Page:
YELLOWSTONE NATIONAL PARK — Yellowstone National Park (YNP) has shared photos of park crew carrying out the Soda Butte Creek Native Fish Restoration Project to remove newly discovered nonnative brook trout.

YNP announced the project earlier this month. Soda Butte Creek is closed from Aug. 14 to 18 so biologists can remove brook trout before they can displace native Yellowstone cutthroat trout, which are the only trout species native to the park.

Fisheries crew electroshocking along Soda Butte Creek. Photo: Jacob W. Frank // NPS
Counting and transferring Yellowstone cutthroat trout to buckets. Photo: Jacob W. Frank // NPS
Captured Yellowstone cutthroat trout. Photo: Jacob W. Frank // NPS

According to YNP, cutthroat trout “are the most ecologically important fish of the Greater Yellowstone Ecosystem and are highly regarded by anglers. Genetically pure Yellowstone cutthroat trout populations have declined throughout their natural range in the Intermountain West, succumbing to competition with and predation by nonnative fish species, a loss of genetic integrity through hybridization, habitat degradation and predation.”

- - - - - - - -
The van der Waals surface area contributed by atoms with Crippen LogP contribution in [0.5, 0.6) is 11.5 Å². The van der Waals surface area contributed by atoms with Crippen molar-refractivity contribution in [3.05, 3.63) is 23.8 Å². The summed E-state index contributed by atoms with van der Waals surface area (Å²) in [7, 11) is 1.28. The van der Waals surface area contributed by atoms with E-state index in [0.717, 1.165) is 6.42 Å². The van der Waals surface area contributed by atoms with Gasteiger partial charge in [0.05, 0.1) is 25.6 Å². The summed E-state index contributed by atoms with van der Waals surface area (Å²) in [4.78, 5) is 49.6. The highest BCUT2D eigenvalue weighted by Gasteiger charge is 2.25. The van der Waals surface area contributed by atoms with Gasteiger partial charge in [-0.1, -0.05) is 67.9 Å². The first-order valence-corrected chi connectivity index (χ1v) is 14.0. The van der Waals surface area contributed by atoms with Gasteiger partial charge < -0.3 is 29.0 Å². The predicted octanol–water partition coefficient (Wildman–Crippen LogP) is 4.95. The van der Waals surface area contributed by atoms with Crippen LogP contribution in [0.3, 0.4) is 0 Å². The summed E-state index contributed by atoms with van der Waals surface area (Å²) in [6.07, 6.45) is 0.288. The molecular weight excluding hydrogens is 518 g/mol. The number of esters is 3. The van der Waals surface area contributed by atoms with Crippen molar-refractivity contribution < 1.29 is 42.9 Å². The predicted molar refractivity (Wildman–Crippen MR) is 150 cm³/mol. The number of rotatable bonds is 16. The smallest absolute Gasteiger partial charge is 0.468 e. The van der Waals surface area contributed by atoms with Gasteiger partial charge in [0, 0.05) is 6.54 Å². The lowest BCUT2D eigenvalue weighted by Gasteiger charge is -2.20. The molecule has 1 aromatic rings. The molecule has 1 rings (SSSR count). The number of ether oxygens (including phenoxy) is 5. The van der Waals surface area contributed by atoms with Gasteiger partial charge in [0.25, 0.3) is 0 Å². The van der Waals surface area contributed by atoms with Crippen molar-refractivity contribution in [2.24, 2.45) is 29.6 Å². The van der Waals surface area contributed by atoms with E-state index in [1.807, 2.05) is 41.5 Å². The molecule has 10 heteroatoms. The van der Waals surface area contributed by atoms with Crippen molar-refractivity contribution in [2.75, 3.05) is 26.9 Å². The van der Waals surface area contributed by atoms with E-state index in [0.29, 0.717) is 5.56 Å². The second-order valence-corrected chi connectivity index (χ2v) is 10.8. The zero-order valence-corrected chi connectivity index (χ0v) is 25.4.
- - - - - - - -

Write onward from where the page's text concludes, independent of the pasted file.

Transferring Yellowstone cutthroat trout to backpacks. Photo: Jacob W. Frank // NPS
Hiking Yellowstone cutthroat trout to holding area. Photo: Jacob W. Frank // NPS
Cutthroat trout holding area. Photo: Jacob W. Frank // NPS
Releasing Yellowstone cutthroat trout into holding creek. Photo: Jacob W. Frank // NPS

Cutthroat trout will be held in the creek’s upper untreated tributaries. They will be released back into the creek once the brook trout have been removed.

According to the Park, brook trout could invade the entire Lamar River watershed and threaten the largest remaining population of Yellowstone cutthroat trout in existence.

Marianne is a Community News Reporter interested in community, entertainment and eccentric locals. She hails from California and loves podcast recommendations.